The Scan | GenomeWeb

The Scan

Critical Reports

Senators point to critical GAO reports on FDA as reason to take up the 21st Century Cures Act, Stat News reports.

This Week in Nature

In Nature this week: effect of genetic diversity on the proteome and sequence of virus linked to panda deaths.

At PLOS Biology, researchers urge their colleagues to authenticate the cell lines they use.

To beef up clinical trial numbers, Strata Oncology has said it will give free genetic testing to 100,000 cancer patients.

Jeremy Berg, the incoming editor-in-chief of Science magazine, discusses some of the issues he'll face as the editor-in-chief of Science magazine with Retraction Watch.

In Genome Biology this week: signaling in ovarian tumor microenvironment, neuronal aneuploidy in Alzheimer's disease, and more.

The Ivory Source

Samuel Wasser at the University of Washington and his lab use genetic analyses to pinpoint the origin of seized ivory, the New York Times reports.

Giving It a Look-Over

Canada establishes panel to review the country's research efforts, ScienceInsider reports.

Researchers turn to a 'Big Data' approach to gauge a drug's possible side effects early in the development process.

This Week in PNAS

In PNAS this week: learning-associated brain-gene interactions, real-time observation of transposable element excision activity, and more.

Walgreens has terminated its partnership with blood-testing firm Theranos, the Wall Street Journal reports.

Robert Califf, the FDA commissioner, suggests that a database of preclinical research might help overcome the reproducibility issues science faces, Stat News reports.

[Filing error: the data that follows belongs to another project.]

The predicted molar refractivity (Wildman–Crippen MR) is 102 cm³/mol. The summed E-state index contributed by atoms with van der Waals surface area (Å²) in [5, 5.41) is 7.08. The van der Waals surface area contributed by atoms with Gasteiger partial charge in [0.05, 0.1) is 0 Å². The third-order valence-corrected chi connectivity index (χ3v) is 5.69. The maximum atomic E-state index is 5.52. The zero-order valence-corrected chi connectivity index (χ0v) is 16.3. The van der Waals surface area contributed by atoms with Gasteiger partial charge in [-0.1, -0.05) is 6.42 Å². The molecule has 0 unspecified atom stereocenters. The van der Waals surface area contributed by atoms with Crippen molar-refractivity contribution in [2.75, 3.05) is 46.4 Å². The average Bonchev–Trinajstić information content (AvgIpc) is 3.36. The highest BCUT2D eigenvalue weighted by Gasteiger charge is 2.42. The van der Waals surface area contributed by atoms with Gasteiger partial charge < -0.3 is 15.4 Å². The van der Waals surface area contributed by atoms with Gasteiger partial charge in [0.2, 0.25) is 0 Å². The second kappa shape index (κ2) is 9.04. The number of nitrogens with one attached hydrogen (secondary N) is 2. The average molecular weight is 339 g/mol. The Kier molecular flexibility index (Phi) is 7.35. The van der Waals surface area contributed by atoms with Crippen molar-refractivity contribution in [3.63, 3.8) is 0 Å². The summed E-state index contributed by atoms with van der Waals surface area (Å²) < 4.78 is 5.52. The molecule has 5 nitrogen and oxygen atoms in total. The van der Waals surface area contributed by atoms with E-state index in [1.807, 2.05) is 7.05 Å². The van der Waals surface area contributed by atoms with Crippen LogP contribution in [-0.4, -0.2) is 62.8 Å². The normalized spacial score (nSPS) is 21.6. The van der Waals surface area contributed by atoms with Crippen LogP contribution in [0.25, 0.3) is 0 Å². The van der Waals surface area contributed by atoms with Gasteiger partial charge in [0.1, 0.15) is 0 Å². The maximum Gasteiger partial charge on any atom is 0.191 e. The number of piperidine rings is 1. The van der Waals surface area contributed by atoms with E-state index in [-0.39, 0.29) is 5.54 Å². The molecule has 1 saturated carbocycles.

Taking It All In

The Guardian examines whether over-the-counter genetic testing is a good idea.

This Week in PLOS

In PLOS this week: computational approach for ranking accuracy of functional assays, online resource for parasitic helminth worm genomic data, and more.

This Week in Science

In Science this week: CRISPR 'records' past viral infections, and more.

US National Institutes of Health will be examining its grant-awarding process for bias against African Americans, ScienceInsider reports.

Dutch researchers are using organoids to personalize cystic fibrosis and cancer treatments, Al Jazeera reports.

'Going Big'

Alphabet leadership and others defend Verily's ambitious projects, Stat News reports.

Researchers have conducted preclinical studies on pronuclear transplantation, showing some success.

NPR reports on an effort to understand the genetics of why African-American children are more likely to have asthma.

This Week in Nature

In Nature this week: mitochondrial genome competition, and more.

Not Ready for Release

The National Academies of Sciences, Engineering, and Medicine says more study on the effect of gene drives is needed before they can be deployed.

NIH Boost Sought

Senate subcommittee approves $2 billion increase in NIH funding for 2017.

In Nucleic Acids Research this week: CHOPCHOP web tool update, human retina transcriptional atlas, and more.

Verily's life science projects aren't living up to expectations, Stat News reports.


A study finds that some women choose science majors later in their college careers.

The US National Labor Relations Board rules that graduate assistants have the right to unionize.

Sociologists find that dual-career programs are important for recruiting female academics, Inside Higher Ed reports.

Many more PhDs are produced in the sciences than there are tenure-track professor positions, the New York Times reports.